package with democrat-only votes he is willing to on a bipartisan basis raise the debt ceiling but only when they stop trying to shove through all these new social programs, social spending without any republicans on board to do that. those are the options on the table right now. there was a planned vote around 2:30 to lift the debt ceiling and it was expected to fail. they do need 10 republicans on board and 10 republicans, unless something changes with this statement, are not going to let them do that. it seems like there is an offer on the table for a short-term extension through december but at the end of that they would still need to use reconciliation charles? charles: hillary, thank you very much. one thing you say about mitch mcconnell, he never bring as knife to a gunfight. joining me republican congressman greg stuebe from
florida. let me get your reaction to. this the news is moving fast and furiously. we know these things happen. it feels like the ultimate game of chicken to everyone watching on the outside. what how do you assess what is happening now? >> first off the democrats and schumer will blame republicans for the fact that the debt ceiling submits going to get raised because republicans won't vote for it, they have had the senate, house, white house since january. only people they have to blame is democrats. if they're too late to start about the reconciliation process, maybe they should have thought about that a month or two ago, because they need to raise the debt ceiling, republicans won't help them do that. when i was first elected to congress three years ago, we had a 21 trillion-dollar deficit. we have $30 trillion to the united states. we spent $11 trillion over the last 18 months. the last thing we should be doing especially as republicans
voting to increase the debt limit. charles: you just brought up the significant increase over the last three years. president biden is saying that is on the republicans and therefore they should be stepping up to the plate. what do you saw to that? >> as long as i've been in the house, as long as i've been elected to congress nancy pelosi has been the speaker for the last three hours. anything coming out of the house where the purse strings are, pelosi is in charge of. that would be my response to that. the democrats have every chamber and have had every opportunity to deal with the debt ceiling issue since january and failed to do that. to put the blame on republicans is completely not, it is not on republicans lap, its on the democrats lap for failing to address it prior to the time now. charles: why do you think president biden, schumer, have overplayed their hand? they knew, they where mitch mcconnell was coming from for many, many weeks, perhaps months. we learned that even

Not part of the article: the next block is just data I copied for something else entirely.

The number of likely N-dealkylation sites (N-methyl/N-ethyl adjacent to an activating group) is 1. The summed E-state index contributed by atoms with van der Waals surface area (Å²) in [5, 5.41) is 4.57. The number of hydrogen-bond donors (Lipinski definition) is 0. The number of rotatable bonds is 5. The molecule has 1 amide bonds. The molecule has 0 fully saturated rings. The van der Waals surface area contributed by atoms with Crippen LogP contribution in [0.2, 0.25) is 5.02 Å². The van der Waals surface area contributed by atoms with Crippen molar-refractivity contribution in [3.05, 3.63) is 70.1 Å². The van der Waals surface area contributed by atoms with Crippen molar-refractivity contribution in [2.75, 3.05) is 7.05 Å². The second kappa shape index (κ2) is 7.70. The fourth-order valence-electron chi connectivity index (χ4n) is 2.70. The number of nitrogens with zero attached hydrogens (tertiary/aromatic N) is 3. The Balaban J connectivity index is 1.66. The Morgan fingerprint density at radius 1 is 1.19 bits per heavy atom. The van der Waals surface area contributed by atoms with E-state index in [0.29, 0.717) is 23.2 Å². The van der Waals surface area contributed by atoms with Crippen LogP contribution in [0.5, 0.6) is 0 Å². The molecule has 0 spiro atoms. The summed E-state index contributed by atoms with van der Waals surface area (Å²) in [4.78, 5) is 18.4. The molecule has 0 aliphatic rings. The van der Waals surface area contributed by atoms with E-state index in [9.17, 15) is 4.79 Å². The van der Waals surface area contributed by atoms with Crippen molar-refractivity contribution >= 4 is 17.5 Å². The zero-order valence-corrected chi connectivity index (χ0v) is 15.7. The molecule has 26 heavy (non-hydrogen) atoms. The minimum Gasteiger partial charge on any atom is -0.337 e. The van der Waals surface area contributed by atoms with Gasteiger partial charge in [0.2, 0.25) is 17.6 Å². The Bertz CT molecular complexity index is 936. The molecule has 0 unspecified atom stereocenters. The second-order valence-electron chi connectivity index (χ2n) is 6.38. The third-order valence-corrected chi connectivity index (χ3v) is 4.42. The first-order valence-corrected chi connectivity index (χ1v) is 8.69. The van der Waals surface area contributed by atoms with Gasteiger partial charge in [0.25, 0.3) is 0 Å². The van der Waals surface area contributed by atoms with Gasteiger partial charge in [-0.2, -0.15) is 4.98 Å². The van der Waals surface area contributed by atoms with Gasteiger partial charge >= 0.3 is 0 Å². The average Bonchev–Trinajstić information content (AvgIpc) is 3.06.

senator manchin told them when his limits were, what his fears were, what his anxieties were, many weeks, many months ago, to your point why did they allow this to get to this point? feels like it was the public narrative they were trying to weave more so than getting something done behind the scenes? >> i think they honestly thought could use the progressives, use all the people within the democratic party to put pressure on people like sinema, put pressure on people like manchin, eventually they would fold. we saw the video of people accosting sinema on a bathroom, on a airplane, they thought they could bully their way through to get the votes they needed in all these bills but manchin, sinema have been very clear on their position on the filibuster. both of them have said they will not support the filibuster. they have been very clear on that. if they go back on their word, the voters in west virginia and voters in arizona will remember that. charles: all right. so move over mr. grinch because everyone now, the retailers,
everyone saying hey, start your christmas shopping right now. inventory levels are far below where retailers are historically. i saw a tweet from you saying we need to blame this on dr. fauci and pete buttigieg. you're saying they stole christmas. how did they blow this? >> look, we have all of these shipping containers all lined up outside of california because we don't have the the people and employees to get all the cargo off. where is pete buttigieg right now, the transportation secretary to get all of this cargo offshore, to divert it, get it offshore so it can be distributed across the country? we're seeing record inflation numbers, record supply chain issues. i mean just for example, ford, they can't get the chips in their vehicles. you have ford broncos sitting all over their different places across the country. they can't ship them out because they don't have the supply from the supply chain of the these are critical issues that the administration needs to be dealing with that they're not dealing with.
charles: yeah. by the way 40 minutes ago my wife calls me from walgreens and, you know, heart transplant recipient there is no one working at the pharmacy. they can't get any people. she cannot get her medicine. she is driving around the county looking for another place. it has gotten bad. congressman stuebe, congratulations on the home run. >> thank you. charles: we'll have more on the debt ceiling and so far how they reacting to mitch mcconnell. president's approval rating continues to take big hits. americans in a new poll think the gop is better to lead the country with better security and prosperity. maybe higher taxes and higher spending are not that popular after all.